The Karl Marx Play begins with four visual images. Three photographs, each dissolving into the next, serve as a prologue: a formal family portrait of Karl Marx and the rest of the characters of the play, the famous portrait of Marx in full beard, and an “austere fourteenth century Gothic representation of Marx.” The play itself opens with the fourth image, Marx holding “a mass of entrails over his arm like a jacket,” which some of the other characters investigate. As the images suggest, the Karl Marx dissected in this play is a man of many faces. He is a family man, he is the author of a revolutionary theory, and he is, above all, an exposed and vulnerable human unsure of exactly who he is. The opening scene reveals further some of the ways in which the needs and desires of the other characters create conflict in Marx. Frederick Engels taunts Marx about his Jewish heritage, complains about paying his bills, and goads Marx to write Das Kapital (1867) so that he can share in his fame. Jenny von Westphalen, Marx’s aristocratic wife, is more concerned with obtaining money to buy food for the family and to provide dowries so her daughters can find rich husbands. For his part, Marx seems less interested in dowries or Das Kapital than in Jenny’s breasts, at which he peeks through keyholes.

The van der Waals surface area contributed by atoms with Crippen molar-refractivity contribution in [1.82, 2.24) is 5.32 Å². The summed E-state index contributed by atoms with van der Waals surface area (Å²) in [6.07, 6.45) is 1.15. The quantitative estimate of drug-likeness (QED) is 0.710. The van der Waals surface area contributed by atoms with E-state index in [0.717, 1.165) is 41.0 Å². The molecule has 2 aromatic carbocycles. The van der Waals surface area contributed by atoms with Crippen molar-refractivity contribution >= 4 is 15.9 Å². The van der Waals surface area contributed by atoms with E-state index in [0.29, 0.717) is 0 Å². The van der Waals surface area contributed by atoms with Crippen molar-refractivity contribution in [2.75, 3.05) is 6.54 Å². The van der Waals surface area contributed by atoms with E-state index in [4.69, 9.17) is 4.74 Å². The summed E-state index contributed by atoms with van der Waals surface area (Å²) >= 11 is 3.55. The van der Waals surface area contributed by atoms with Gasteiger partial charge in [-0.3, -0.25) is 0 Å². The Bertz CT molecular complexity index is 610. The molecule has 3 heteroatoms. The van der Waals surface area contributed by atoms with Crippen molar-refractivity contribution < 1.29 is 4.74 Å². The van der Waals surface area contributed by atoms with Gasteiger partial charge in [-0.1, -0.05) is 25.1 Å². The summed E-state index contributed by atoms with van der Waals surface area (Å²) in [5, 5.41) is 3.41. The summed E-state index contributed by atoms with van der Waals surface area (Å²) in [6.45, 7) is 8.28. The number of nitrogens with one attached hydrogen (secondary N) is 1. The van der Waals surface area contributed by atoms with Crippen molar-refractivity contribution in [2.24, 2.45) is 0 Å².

Marx’s principal antagonist is Leadbelly, a black representative of Africa and the modern United States, who demands with violence and threats of violence the manifesto that will inspire revolution. Leadbelly’s influence is pervasive enough to be felt even when the play shifts to the past, as it does in two instances. As Engels piously theorizes to Marx about the revolutionary potential of the problems faced by American “Negroes,” Leadbelly seemingly materializes in the coffeehouse, where Engels treats him condescendingly as an ignorant savage whom Engels will help to liberate. The action quickly shifts back in time, showing Marx and Jenny as young lovers. Marx is the poet who has given up poetry for the truth of economics; Jenny is the aristocrat concerned about their differences in class and religion. When Marx professes his belief in cultural equality, Leadbelly again appears and delivers a long oration, envisioning a “real” revolution in which Africa, the source of communal living, violently destroys white European culture. Leadbelly’s challenges appear to draw battle lines. Leadbelly vows to “wage the war of vengeance.” Jenny laughs at Leadbelly’s emotionalism and responds by dancing seductively. Marx defends the superiority of his German philosophy and of European culture and retreats in his mind to the pleasure he felt at the university when his theory was a philosophical issue discussed in coffeehouses.
However, Marx cannot escape his fears and anxieties. Contrasted with a song his daughters sing on...
(The entire section is 1172 words.)